So yes, I think that widely diversified shared power is better than an all too easily corrupted superpower.

  18. 23 Tom D Ford
    September 23, 2009 at 16:55

    Here’s a funny for this thread:

    “If absolute power corrupts absolutely, does absolute powerlessness make you pure? — Harry Shearer”

  19. 24 gary
    September 23, 2009 at 16:56

    It is past time to replace superpower with super responsibility. The African adage, “It takes a village to raise a child.” needs to be updated in the global context, for we now know the truth: “It takes a world to raise a child.” Sharing power and responsibility aren’t half so important as sharing knowledge and understanding. There are big problems to be solved and it is nearly always true that a well-trained team beats a well-trained individual every time.
    g

  20. 25 steve/oregon
    September 23, 2009 at 16:57

    The world may be shifting to a much farther spread out power base but I do not believe America will loose the role of leader of the world. Many country still are not willing to take actions until America does. Perhaps with this acknowledgement of the responsiblities that each country has could perhaps allow america to not have to lead every decision made for world direction or use its influence to sway the worlds direction.
    Though honestly I do not feel America is loosing superpower status because as we saw with the economic crisis the world still depends on us.
    There are other countries rising to the call of power (china, india) but lets not forget there whole rise to power is based of America pushing there economies up. If we decided they where getting too big for there britches there would be a few meeting and tarifs would be raised.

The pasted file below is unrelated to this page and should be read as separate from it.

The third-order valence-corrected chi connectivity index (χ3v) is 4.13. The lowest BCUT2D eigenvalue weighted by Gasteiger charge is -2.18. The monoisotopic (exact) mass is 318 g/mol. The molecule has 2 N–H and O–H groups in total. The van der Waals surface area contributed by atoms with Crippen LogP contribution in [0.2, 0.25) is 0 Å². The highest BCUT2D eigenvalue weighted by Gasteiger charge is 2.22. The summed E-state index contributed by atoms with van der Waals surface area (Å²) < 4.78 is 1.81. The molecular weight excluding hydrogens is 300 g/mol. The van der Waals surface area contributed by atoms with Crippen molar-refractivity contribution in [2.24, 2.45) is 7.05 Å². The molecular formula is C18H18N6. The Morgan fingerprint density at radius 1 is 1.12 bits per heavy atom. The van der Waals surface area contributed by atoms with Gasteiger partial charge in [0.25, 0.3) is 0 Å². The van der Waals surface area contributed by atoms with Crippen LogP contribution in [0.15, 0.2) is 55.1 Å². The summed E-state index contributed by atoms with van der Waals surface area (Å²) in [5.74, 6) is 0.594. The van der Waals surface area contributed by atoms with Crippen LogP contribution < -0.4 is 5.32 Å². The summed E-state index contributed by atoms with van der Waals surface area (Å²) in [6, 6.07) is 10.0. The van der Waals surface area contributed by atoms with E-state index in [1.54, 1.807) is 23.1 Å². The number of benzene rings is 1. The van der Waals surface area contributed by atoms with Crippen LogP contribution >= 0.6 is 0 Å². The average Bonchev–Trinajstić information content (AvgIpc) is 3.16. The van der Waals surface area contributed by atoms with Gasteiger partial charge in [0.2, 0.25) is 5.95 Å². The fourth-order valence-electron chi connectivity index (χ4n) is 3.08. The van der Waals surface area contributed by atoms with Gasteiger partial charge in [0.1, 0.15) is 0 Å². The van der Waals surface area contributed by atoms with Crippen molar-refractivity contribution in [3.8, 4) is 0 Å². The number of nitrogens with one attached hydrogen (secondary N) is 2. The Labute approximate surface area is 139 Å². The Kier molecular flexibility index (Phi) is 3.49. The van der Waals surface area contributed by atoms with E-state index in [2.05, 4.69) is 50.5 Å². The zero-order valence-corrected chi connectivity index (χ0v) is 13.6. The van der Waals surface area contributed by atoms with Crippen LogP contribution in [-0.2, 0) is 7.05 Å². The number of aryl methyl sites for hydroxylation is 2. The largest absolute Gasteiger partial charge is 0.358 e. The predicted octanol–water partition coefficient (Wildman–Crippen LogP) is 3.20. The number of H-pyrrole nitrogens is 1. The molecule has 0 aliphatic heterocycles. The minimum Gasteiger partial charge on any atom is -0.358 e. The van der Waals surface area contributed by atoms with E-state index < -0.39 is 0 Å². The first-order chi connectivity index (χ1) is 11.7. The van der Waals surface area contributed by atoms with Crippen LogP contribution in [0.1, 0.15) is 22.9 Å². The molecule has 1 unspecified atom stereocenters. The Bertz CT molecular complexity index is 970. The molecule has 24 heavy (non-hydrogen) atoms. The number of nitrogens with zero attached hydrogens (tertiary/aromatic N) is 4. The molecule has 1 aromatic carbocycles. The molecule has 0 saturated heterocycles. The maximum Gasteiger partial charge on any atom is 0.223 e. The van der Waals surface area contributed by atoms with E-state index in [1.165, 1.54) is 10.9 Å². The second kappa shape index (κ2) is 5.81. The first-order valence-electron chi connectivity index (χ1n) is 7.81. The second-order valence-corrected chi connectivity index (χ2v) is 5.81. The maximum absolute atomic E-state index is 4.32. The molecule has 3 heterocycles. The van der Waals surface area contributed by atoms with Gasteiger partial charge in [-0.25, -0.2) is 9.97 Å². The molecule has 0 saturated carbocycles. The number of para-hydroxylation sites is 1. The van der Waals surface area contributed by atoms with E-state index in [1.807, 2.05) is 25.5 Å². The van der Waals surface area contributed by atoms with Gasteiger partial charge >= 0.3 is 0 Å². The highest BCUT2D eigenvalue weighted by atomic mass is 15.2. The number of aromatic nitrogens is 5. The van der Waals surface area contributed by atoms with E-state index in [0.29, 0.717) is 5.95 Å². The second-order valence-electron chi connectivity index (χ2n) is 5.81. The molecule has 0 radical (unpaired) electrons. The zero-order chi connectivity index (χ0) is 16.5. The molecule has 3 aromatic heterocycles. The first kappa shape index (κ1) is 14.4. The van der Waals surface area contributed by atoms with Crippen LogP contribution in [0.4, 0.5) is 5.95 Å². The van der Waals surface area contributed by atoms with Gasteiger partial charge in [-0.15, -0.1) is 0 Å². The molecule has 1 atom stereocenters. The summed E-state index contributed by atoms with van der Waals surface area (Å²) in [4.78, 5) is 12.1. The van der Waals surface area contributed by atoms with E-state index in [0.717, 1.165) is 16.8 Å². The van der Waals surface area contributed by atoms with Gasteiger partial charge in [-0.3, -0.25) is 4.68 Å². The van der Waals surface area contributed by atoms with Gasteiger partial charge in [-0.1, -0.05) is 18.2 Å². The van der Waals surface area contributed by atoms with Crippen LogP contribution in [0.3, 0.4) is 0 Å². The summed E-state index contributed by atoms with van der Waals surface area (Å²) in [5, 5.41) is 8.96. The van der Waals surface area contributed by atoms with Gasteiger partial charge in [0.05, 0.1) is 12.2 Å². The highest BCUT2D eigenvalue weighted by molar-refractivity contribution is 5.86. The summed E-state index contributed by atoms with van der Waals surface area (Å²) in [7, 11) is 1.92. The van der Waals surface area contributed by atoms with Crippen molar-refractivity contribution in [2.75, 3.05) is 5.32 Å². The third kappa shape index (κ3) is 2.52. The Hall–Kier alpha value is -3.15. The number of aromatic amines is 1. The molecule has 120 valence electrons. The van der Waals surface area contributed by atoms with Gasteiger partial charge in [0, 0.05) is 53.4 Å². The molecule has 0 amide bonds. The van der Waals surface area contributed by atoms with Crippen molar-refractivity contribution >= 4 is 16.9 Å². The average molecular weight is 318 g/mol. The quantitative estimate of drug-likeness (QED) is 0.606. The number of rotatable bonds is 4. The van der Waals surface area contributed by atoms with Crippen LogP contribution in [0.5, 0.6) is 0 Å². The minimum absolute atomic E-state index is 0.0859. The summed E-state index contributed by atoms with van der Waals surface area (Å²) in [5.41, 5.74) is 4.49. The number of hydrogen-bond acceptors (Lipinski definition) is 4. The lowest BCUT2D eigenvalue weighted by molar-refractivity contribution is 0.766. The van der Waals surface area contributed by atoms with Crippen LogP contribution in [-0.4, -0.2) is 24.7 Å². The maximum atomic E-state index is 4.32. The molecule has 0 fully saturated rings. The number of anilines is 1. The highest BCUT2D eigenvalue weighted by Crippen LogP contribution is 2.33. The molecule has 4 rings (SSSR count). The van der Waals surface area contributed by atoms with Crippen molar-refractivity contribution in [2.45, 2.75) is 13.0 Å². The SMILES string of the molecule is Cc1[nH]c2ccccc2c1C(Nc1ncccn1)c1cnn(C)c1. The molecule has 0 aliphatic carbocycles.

21. 26 Peter Kimura
    September 23, 2009 at 17:02

    I am soo tired that the US has gone alone and other nations did not even lift a finger in helping with the world problems, or making useful suggestions, making things worse. President Obama’s speech made alot of sense, but the question is, are other nations willing to help out instead of playing the jealousy/blame game? Time to make that change, help out and stop blaming the United States for being the worlds do goodiers. Because even the United States needs your assistance and useful suggestions.

  22. 27 Ibrahim in UK
    September 23, 2009 at 17:11

    Shared power doesn’t last long. Governments are guided by economic factors. Eventually, one will become stronger than the other and will be able to exploit that advtange.
    But what happens when the republicans come back to power and revert to their PNAC doctrine of overwhelming US supremacy? Or as Colin Powell said “I want to be the bully on the block”.